Network News

X My Profile
View More Activity

New Post guidelines address "Salons" scandal lapses

By Andy Alexander

Guidelines issued today for newsroom participation in sponsored events appear to address the ethical lapses that damaged The Post’s reputation last year after it solicited underwriters for off-the-record “salon” dinners at the publisher’s home.

The guidelines require that Post-organized events be on-the-record. And “as a general rule, the newsroom will only participate in Post conferences or events when there are multiple sponsors.” The Post’s top editor may grant exceptions for single-sponsored events. But “even where there are multiple outside sponsors,” the guidelines say, “care should be taken to ensure that no appearance of impropriety is created.”

“Post conferences or other live events must not compromise our journalism nor create an appearance that our journalism has been compromised,” the guidelines say.

They were released shortly after a note was sent to the newsroom by Executive Editor Marcus Brauchli, who said they “are important to upholding our journalistic independence and credibility.” He tapped one of The Post’s two managing editors, Raju Narisetti, to oversee compliance.

The new rules grew out of the “salons” sponsorship scandal six months ago. As a way to generate revenue for the money-losing Post, there had been plans for up to 11 intimate dinners at the Northwest Washington residence of Publisher Katharine Weymouth. For a fee of up to $25,000, sponsors would have been able to dine in an off-the-record setting with Weymouth, Brauchli and at least one Post reporter. The dinner also would have included a small group of lawmakers, administration officials, business leaders, association heads and think tank experts.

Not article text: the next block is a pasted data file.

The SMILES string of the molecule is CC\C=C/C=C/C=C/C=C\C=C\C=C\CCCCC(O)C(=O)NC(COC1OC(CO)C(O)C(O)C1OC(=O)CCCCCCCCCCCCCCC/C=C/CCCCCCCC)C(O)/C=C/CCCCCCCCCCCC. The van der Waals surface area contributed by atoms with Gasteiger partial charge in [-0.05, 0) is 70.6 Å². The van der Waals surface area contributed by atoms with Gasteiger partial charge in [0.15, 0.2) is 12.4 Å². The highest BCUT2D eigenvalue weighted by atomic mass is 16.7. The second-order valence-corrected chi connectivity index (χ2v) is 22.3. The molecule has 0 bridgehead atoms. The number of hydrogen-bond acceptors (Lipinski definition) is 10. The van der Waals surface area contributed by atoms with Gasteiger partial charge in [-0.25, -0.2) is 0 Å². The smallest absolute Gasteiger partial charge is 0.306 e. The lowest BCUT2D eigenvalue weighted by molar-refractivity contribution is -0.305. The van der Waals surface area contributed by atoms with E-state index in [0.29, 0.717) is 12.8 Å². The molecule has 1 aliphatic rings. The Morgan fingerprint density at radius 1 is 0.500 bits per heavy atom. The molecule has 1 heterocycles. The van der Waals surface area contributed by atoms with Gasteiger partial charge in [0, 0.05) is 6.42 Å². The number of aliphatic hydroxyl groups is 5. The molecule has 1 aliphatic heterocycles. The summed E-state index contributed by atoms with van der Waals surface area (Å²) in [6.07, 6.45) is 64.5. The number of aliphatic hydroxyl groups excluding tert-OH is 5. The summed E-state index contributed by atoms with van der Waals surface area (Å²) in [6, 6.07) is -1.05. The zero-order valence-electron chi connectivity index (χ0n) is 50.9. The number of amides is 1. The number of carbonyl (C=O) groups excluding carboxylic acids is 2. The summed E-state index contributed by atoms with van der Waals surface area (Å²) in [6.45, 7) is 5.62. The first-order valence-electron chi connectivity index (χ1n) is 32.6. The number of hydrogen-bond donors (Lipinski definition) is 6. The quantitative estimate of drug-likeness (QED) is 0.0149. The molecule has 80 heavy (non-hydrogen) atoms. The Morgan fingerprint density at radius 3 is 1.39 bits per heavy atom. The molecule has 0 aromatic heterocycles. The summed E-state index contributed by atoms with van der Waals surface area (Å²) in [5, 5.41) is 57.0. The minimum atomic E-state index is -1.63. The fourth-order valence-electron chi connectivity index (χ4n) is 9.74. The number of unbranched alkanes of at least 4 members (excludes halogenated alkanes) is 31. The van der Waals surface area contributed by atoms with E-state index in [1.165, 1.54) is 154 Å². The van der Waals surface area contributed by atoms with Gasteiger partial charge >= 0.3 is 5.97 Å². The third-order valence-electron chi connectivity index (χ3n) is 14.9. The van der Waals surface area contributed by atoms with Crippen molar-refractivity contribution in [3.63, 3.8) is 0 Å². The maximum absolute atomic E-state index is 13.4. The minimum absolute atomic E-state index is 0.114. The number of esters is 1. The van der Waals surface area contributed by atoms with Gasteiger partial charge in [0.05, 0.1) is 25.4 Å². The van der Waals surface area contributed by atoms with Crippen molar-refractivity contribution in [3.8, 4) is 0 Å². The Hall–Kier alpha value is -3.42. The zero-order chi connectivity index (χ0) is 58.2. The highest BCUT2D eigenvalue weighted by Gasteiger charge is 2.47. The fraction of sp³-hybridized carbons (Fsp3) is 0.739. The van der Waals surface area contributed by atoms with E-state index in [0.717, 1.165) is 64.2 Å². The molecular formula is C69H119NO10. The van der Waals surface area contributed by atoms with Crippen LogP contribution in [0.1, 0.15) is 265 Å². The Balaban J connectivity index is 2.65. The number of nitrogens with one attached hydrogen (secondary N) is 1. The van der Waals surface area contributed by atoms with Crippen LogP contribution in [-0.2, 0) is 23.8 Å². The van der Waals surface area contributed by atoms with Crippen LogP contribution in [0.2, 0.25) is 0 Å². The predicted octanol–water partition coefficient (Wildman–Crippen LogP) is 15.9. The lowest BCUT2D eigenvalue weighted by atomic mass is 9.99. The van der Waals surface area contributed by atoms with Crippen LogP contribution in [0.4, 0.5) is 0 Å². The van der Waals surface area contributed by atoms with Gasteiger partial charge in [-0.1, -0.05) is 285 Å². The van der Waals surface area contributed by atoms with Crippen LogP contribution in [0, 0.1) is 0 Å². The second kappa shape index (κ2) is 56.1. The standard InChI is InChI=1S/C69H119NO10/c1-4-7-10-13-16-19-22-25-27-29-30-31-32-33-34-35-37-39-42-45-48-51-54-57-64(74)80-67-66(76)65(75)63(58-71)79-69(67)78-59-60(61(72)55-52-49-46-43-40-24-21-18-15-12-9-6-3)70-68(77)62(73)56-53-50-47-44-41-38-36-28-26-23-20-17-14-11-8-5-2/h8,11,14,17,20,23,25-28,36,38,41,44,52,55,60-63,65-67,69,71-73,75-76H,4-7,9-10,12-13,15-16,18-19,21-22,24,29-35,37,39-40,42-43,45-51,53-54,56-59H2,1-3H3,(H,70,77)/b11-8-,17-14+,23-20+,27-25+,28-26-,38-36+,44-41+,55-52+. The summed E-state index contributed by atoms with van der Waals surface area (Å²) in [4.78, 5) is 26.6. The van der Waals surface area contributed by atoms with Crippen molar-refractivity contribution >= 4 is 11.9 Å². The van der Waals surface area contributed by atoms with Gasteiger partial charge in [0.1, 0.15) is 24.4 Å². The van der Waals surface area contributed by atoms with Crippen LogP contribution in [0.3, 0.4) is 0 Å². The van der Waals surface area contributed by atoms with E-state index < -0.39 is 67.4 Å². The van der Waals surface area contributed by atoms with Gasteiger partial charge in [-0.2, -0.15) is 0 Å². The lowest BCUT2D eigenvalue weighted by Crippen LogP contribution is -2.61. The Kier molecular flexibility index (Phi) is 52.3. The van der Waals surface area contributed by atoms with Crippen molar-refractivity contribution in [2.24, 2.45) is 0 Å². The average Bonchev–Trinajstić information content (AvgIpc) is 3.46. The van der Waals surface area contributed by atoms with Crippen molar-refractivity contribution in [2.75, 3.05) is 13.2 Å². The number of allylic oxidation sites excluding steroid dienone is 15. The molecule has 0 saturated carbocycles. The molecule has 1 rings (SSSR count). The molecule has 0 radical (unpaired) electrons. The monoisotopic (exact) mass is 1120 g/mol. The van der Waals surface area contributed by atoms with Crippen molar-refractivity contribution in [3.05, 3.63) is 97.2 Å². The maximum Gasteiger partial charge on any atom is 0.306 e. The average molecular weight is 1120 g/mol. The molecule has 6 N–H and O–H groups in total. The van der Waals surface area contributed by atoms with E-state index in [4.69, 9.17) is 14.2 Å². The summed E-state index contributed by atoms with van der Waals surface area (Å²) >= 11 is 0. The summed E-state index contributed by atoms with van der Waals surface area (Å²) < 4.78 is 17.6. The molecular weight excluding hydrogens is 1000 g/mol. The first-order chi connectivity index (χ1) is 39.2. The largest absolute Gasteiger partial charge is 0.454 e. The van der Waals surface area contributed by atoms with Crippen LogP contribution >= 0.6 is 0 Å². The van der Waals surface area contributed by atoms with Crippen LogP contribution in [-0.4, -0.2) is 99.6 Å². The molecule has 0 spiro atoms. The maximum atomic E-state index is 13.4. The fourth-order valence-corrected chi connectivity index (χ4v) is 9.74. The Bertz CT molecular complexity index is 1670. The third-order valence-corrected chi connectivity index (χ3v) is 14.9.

Before the first dinner could be held, the plan turned into a public relations nightmare when Politico.com disclosed details of a Post flier soliciting sponsors. A firestorm ensured, forcing Weymouth and Brauchli to apologize. In the journalism industry and within The Post’s newsroom, the plan for “off-the-record” dinners was especially troubling. Under The Post’s definition, information obtained off-the-record “cannot be used, either in the paper or in further reporting.” In a July 12 column, I wrote about the ethical lapses.

Following the “salons” debacle, Post Senior Editor Milton Coleman was assigned to work with Post Vice President and Counsel Eric Lieberman to come up with new rules to ensure ethical participation in Post-sponsored and other events.

Coleman consulted with a number of major news organizations, reviewing their ethics policies. The guidelines issued today, he said, were the product of those talks “and a lot of conversations with Eric Lieberman and with top editors at the newspaper.” He and Lieberman wrote the guidelines, joking that they were edited by “a cast of thousands.”

Coinciding with the release of the guidelines, Post executive Jenny Abramson was named to replace Charles Pelton, who had been instrumental in pushing the “salons” idea as a newly named head of a unit to produce revenue through Post-sponsored conferences and events. Pelton, who subsequently resigned, this week wrote about how journalists can help generate revenue for their organizations. Abramson will become general manager for the unit, reporting to Advertising Vice President Kenneth Babby.

In naming Abramson, The Post signaled that it wants to resume development of a conferences and events business. The guidelines make clear that The Post thinks they can ethically exist with newsroom participation.